The medical name for kennel cough is infectious tracheobronchitis.
Big Stupid Medical Words
infectious – able to be transmitted from one sickie to another. Infectious tracheobronchitis, particularly when the bacteria Bordetella bronchiseptica is involved, is very contagious from dog to dog, but is also uncommonly transmitted to guinea pigs, rabbits and cats, and rarely transmitted to humans.
tracheo – pertaining to the trachea or “windpipe”. The trachea extends from larynx, the voicebox, to the beginning of the bronchi, and can be felt along the middle of the underside of the neck.
bronchio – pertaining to the bronchi, which are the two tubes that branch off from the trachea and bring air into and out of the lower respiratory system
-itis – inflammation (swelling, redness, heat and/or pain), in this case most commonly inflammation of the upper respiratory tract which consists of the trachea and bronchi
Kennel cough is a bit of a “catch all” phrase for any upper respiratory disease of dogs. Usually it is a mixed bacterial and viral infection. One of the most common bacteria to be involved is Bordetella bronchiseptica. One of the most common viruses to be involved is canine parainfluenza virus.
If your puppy or dog starts coughing, isolate him or her from other dogs and see your veterinarian as soon as possible. Many things can cause coughing, of course, not all of them contagious, but all of them are worth a visit to the vet. If infectious tracheobronchitis is diagnosed, the treatment is relatively easy, and the prognosis is good.
Usually, a course of antibiotics will be prescribed due to the probable involvement of bacteria in infectious tracheobronchitis. Other medication and supportive care, such as a switch from a collar to a harness for the duration of the illness, may also be recommended. Keep your dog isolated from other dogs until he is healthy again. Complete recovery usually occurs within a week or two, though it is possible for the infection to become more serious. Have your dog rechecked right away if any complications develop, such as lethargy, inappetence or difficulty breathing.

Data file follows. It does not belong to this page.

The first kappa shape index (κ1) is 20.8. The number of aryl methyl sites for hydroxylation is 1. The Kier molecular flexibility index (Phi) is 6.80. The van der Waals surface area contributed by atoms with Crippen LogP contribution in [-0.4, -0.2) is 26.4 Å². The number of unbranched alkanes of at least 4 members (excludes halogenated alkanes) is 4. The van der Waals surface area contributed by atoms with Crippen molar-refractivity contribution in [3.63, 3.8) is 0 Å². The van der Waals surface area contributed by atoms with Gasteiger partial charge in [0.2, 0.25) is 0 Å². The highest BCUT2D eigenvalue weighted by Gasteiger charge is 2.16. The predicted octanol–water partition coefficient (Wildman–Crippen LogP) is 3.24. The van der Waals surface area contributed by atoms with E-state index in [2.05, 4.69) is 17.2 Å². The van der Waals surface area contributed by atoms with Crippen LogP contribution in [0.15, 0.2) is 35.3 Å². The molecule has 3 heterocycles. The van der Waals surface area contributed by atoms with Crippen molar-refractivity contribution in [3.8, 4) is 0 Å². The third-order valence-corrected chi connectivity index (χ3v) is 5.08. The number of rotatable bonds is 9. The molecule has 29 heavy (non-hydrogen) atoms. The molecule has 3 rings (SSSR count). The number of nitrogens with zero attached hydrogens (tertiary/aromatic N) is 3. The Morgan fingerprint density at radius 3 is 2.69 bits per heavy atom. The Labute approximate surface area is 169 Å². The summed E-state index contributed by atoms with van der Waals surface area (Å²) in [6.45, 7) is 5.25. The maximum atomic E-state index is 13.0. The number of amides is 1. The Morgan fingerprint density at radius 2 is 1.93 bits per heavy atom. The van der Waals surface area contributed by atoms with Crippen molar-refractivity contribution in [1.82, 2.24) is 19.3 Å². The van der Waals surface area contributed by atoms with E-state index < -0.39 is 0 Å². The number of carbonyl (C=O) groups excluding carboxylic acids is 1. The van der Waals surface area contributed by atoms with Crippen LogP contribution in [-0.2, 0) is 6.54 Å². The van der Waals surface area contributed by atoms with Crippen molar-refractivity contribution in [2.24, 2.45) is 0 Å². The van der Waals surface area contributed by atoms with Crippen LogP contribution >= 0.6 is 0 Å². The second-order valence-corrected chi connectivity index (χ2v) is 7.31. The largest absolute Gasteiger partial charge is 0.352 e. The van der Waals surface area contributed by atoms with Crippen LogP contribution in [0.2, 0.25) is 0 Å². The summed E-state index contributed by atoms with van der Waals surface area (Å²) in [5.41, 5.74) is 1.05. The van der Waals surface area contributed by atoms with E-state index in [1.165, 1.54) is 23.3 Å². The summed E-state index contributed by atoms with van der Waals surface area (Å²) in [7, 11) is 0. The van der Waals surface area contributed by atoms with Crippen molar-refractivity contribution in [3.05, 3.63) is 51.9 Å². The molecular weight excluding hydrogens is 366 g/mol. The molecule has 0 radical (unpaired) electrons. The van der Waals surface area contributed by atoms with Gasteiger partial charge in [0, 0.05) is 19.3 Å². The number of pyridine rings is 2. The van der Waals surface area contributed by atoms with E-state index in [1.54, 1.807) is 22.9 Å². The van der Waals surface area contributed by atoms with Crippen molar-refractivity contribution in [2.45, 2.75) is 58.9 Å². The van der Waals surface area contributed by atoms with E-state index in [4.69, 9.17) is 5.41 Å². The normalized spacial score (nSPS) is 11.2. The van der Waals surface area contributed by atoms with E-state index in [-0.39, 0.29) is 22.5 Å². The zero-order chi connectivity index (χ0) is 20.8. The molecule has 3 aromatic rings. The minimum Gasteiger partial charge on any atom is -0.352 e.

When your dogs will be in group settings, such as at kennels, day cares, grooming salons or veterinary hospitals, check the places out in advance to make sure they are clean and uncrowded. Ask if the facility has an optimal air exchange rate (The good places will be impressed you knew to ask!) Kennel cough can be contracted from the best of places with one good cough or nose-to-nose greeting from a sick dog, but the cleaner the area and the better the air is circulated, the lower the risk of disease transmission.
An intranasal (into the nose) and an injectable vaccine are available that protect against Bordetella bronchiseptica and canine parainfluenza. Vaccination is recommended (and sometimes required) any time your pet will be in a group situation, such as before boarding or grooming. The vaccination takes about a week to be fully effective and is usually updated yearly. The vaccination decreases the risk of illness, but is not 100% protective and does not protect against disease caused by other infectious agents.
I have dealt with infectious tracheobronchitis many times with my canine patients. They have all done well, though some of the very young puppies and older dogs have needed more extensive work-ups and treatments than most.
We had a guinea pig I did not want exposed to Bordetella (It can cause a much more severe disease in guinea pigs than in dogs that is often fatal!), and Noodle the Poodle is groomed – at a clean, shiny place of course – but spends several hours in close quarters with other dogs, and so I do vaccinate him and Joy the Puppy every year.
What has been your experience with kennel cough? If your dogs have dealt with it, how have they done? Do you have your pets vaccinated against the disease?